Football in EnglandCategory: Sport
The history of football goes back almost as far as that of cricket. Here is a quotation from a set of rules: do you recognize the game?
“The players form two sides, and the game is started by throwing the ball into the air from a half-way line separating the teams. As soon as the ball is in the air, the players make a dash for it, the aim being to run with the ball and touch it to the ground upon a line behind the opponents.”
Rugby Union, you think? The game which resulted from an afternoon at Rugby School in the early part of last century, when William Ellis picked up a football and ran with it?
No; these rules were written down eighteen hundred years before Ellis was born, by Roman soldiers who played the game and called it “Harpastum”.
Football in the Middle Ages in England was played by teams formed of whole villages, and there were no very clear rules. With as many asa hundred peopleon each side, the teams struggled to score goals with a ball made of the inflated bladder of a pig. You could attack the ball, or you could attack members of the opposite team instead. In some villages the’ annual football match was regarded as a perfect opportunity “ to settle grievances against neighbours, who during the course of the game could be thrown into the duckpond. There were ‘] many injuries, some of them serious, and several times lawsi were passed to forbid the game, not only because of these | injuries but because it interfered with practice for archery,
which in those days was not so much a sport as an essential part of national defence.
Football became a more orderly game in the nineteenth } century, and eventually a group of keen players met to form the Football Association, the | parent body of Associations all over the world and of the International Football Association (F. I. F. A.), which sees that rules are universal, and j also runs the World Cup Competition every four years.
But the formation of the Football Association did not end all of the game’s troubles, Some clubs played the round ball game, with penalties for holding the ball; others preferred | the Rugby style. Sometimes, to make it fair for both clubs, the first half of the match had to be played under F. A. rules and the second half under the Rugby code. It took many years to sort out football into its various groups, but finally the F. A. took charge of professional football, the A. F. A. of the same game played by amateurs. The Rugby Union covers the “handling” game when played by teams of fifteen amateurs; a slightly different game with thirteen players, j who may include professionals, comes under the Rugby League. Another brand of football is played under what are called “Australian Rules”, and a further set of rules is used by the heavily padded and protected players of American football.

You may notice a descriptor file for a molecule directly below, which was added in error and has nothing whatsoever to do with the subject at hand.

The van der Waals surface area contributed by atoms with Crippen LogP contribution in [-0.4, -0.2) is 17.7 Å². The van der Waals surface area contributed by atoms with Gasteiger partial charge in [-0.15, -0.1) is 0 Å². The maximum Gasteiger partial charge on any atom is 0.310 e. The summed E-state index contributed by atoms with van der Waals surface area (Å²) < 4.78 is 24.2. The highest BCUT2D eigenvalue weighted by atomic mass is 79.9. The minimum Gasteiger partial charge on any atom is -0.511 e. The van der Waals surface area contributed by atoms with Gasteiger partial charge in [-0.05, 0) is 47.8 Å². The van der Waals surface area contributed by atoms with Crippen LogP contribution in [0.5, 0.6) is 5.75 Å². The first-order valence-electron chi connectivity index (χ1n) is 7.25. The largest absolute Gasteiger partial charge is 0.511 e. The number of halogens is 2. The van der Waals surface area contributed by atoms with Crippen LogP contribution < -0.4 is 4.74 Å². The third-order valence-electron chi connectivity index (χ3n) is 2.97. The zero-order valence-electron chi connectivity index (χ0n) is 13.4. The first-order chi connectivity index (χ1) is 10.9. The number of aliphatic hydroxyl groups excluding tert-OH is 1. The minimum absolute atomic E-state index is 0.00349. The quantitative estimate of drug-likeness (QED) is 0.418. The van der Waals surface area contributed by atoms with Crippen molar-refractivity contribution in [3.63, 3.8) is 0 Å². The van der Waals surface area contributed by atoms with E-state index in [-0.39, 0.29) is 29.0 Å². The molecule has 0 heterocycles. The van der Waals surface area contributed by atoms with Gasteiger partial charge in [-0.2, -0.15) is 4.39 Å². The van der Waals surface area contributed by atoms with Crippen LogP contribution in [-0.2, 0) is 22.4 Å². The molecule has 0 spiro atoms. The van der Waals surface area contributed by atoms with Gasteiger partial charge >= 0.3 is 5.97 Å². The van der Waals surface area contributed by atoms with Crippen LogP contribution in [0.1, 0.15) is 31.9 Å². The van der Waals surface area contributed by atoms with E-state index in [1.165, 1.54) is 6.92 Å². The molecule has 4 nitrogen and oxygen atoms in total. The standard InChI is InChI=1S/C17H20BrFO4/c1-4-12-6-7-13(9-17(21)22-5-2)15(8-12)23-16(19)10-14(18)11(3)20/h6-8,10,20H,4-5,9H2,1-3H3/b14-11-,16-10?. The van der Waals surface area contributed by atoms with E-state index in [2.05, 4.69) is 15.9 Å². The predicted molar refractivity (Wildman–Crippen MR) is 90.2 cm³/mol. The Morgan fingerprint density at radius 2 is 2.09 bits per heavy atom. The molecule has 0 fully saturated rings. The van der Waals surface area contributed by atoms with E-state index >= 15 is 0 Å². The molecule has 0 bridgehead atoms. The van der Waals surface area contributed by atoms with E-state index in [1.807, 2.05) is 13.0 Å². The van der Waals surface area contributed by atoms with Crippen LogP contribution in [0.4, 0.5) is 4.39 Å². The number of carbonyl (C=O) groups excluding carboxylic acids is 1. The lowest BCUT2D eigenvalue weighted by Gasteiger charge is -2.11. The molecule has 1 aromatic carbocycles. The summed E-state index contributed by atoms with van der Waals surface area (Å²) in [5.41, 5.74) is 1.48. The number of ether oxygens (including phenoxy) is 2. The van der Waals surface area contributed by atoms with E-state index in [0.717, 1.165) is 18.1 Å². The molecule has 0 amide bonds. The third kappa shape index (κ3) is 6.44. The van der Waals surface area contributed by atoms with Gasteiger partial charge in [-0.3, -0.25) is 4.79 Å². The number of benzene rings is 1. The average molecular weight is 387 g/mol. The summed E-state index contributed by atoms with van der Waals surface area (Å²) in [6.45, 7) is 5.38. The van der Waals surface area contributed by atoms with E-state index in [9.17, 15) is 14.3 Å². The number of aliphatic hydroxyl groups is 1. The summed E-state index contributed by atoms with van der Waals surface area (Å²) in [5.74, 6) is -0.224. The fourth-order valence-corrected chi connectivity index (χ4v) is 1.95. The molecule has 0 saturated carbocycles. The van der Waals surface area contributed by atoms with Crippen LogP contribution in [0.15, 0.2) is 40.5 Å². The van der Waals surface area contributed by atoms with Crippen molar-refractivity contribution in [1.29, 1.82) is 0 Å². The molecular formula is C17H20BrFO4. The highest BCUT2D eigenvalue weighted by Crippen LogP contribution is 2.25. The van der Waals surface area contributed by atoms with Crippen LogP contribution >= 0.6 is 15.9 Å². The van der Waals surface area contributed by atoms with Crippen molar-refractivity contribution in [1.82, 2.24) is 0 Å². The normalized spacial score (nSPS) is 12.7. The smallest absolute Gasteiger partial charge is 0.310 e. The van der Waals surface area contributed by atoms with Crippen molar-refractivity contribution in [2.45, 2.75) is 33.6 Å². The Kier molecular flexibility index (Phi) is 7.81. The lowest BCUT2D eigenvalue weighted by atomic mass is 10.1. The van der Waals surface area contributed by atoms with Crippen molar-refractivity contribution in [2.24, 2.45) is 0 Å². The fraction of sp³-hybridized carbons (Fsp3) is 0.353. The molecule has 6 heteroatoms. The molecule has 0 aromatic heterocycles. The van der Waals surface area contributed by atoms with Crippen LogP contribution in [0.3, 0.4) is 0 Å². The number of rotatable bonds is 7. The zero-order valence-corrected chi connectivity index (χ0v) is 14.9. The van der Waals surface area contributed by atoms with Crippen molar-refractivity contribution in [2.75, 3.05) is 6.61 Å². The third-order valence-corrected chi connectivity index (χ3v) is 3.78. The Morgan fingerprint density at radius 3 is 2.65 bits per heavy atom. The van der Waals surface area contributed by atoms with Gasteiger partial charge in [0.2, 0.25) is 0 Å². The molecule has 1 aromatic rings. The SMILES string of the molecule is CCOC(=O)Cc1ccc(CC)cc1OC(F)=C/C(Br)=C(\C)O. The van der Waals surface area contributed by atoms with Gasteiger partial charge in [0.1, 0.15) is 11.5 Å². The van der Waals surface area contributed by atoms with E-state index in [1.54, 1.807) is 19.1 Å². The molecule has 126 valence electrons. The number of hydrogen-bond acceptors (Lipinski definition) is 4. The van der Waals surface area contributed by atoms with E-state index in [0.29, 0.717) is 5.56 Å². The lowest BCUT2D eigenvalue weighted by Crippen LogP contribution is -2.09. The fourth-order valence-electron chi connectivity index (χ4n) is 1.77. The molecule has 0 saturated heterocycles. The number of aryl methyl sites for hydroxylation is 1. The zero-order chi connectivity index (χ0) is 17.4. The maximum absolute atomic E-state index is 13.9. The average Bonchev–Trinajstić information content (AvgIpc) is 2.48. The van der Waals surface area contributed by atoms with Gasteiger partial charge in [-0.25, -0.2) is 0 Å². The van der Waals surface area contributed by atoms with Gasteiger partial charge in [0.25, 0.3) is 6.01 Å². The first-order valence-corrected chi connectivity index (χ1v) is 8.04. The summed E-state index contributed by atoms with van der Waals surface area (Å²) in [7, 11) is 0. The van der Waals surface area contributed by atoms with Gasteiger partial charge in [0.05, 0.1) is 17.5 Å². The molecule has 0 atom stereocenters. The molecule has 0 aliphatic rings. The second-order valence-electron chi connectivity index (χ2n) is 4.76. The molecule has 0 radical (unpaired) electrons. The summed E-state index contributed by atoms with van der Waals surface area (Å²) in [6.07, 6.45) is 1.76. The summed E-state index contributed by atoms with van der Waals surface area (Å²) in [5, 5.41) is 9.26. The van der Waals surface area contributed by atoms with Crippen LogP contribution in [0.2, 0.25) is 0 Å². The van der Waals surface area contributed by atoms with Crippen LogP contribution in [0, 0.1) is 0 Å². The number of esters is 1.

But soccer — the game as played under F. A. rules — is the most widespread, and in its hundred years has seen many j developments. In the early days of the Football League competition in England, professionals were barred from taking part, and there were bitter struggles between the League and many clubs who secretly paid their players under a system known as the “guinea in the boot”. A player who had done well would find a guinea in the toe of his boot when he changed back into his ordinary clothes after the- match. Another way in which club directors broke the rule was by employing players as their “coachmen” — sometimes players who had never been within yards of a horse! A similar battle in the Rugby Union led to many clubs leaving the Union and setting up the League, in which professionals are permitted, though they must also have another job.
(The Everyday Encyclopaedia for Every Boy and Girl)
Football Pool. Competition in which money prizes are offered for forecasting correctly the results of League football matches in Great Britain. Most promoters offer two types of competition, one involving selection of a given number of results from a long list of matches, the other involving all results in a short list. Minimum stake is usually 6 d., and dividends are calculated by dividing the amount of stake money (less expenses and commission) by the number of correct or most nearly correct forecasts. Postal expenditure on pools in the U. K. is estimated at £ 2,000,000 a year, not counting £ 1,000,000 in poundage on postal orders.
(The Waverley Encyclopaedia)